I thought that this graph was a very interesting commentary on the way things happen for me. Crude oil prices, and thus gasoline prices, have undergone a historic tumble since I got fed up and and motivated to undertake the challenge of converting a car to electric. Interestingly, after I invest in a stock, the chart looks alarmingly similar. When I purchase a house, the same chart could be titled 'Real Estate Values'. How about 'Collector Car Values'? Same chart!

Smart people would be wise to do the OPPOSITE of what I do. Perhaps I should publish a newsletter: 'What Bruce is Investing in Now', so that people could profit from doing the opposite of what I do. Hmmm.

In all seriousness, I am still 100% committed to this project and the idea of electric vehicles in general. Although my primary reason for doing this conversion was financial in the beginning, my motivation has become so much more. Now it is mostly about accomplishment and FREEDOM. Even though oil prices are comparatively low right now, does anyone really doubt that the price will someday (probably sooner rather than than later) be as high or higher than it was last July? I want to be free from having pay whatever price I am TOLD to pay because I can't live without it.

We have to remember what killed off the electric car the last time there was enough incentive and motivation to develop and sell or purchase one. Oil prices became astonishingly low and the market for alternative modes of transportation and energy disappeared. People have such short memories! It makes one wonder if the current low oil prices are really a form of CONTROL to once again kill off the competition and keep us completely addicted to oil. I don't believe that this concept is outside of the realm of possibility. Other types of businesses have done it in the past.

Well, I for one vow to NOT forget this time. I want to end my addiction to oil, and quit providing support for all of the world turmoil that that addiction perpetuates. Therefore, smart people, the first edition of my hypothetical newsletter will be entitled 'Bruce Is Investing In ANOTHER Electric Vehicle When The Duster Is Complete'! If you like the uniqueness and coolness of this project, just wait until you see the next one. Stay tuned!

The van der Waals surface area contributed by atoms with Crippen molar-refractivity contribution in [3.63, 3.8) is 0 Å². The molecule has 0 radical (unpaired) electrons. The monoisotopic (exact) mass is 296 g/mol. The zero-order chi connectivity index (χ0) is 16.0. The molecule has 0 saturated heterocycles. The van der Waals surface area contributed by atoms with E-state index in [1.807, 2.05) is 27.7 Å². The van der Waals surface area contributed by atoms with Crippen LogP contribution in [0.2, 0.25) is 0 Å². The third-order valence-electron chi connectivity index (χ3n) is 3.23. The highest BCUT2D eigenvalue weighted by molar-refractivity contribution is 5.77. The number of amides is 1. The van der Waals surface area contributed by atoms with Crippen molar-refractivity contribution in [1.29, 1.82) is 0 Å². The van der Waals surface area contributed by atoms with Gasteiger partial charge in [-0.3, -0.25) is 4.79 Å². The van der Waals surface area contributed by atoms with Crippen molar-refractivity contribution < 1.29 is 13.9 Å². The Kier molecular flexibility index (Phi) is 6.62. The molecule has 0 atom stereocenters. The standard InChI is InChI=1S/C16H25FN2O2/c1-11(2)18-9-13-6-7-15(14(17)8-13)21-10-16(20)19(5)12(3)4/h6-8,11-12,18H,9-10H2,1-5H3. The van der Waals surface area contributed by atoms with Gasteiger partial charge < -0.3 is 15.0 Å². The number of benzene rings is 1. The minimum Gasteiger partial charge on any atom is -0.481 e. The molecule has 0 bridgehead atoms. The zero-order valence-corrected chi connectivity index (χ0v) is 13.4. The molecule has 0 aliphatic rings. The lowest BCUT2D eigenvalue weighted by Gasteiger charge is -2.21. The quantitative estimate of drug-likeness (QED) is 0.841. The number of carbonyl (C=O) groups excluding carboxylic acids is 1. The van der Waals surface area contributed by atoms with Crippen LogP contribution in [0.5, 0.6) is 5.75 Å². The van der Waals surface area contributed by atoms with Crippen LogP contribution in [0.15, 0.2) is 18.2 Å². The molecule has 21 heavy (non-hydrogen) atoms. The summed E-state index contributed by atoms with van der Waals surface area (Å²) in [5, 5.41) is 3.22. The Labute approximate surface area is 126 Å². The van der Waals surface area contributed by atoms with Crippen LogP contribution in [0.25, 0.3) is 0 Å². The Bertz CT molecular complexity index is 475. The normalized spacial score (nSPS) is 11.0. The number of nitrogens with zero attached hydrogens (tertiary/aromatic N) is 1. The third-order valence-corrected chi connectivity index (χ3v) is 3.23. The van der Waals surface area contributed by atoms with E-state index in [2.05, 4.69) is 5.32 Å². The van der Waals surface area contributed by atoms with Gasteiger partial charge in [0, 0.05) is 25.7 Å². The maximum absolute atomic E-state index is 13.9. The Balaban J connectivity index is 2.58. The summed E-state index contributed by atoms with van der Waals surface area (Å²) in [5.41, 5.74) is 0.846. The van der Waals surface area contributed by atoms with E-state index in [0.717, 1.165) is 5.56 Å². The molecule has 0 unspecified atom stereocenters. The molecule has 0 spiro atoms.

Monday, December 1, 2008

Welcome December!

This month is beginning on a good note (aside from receiving the first snow of the season this morning). I spoke to Rich Rudman, the owner of Manzanita Micro. He had me pull the cover off of my charger and test a couple things.

Visible at the bottom left is the internal fuse that was referred to in the charger documentation. That is blown, which I was fairly certain would be. However, Rich told me the fuse is basically only to protect against a fire from (idiots) wiring it backwards. The charger circuitry is protected by an expensive power diode which, if blown would have to be replaced at the factory and cost about $250. After verifying the fuse was blown, Rich had me test the diode. This passed the test! It was like finding out from your doctor that the suspicious lump that grew on your body is not cancerous.

Rich said not to feel bad about hooking it up backwards - he gets four or five a year back because of that. I did not suggest that maybe it's because you have to look so hard in all of the documentation to find the wiring instructions. No, I just considered myself lucky that my stupidity is only going to cost me $15 and a few days instead of much more - at least this time.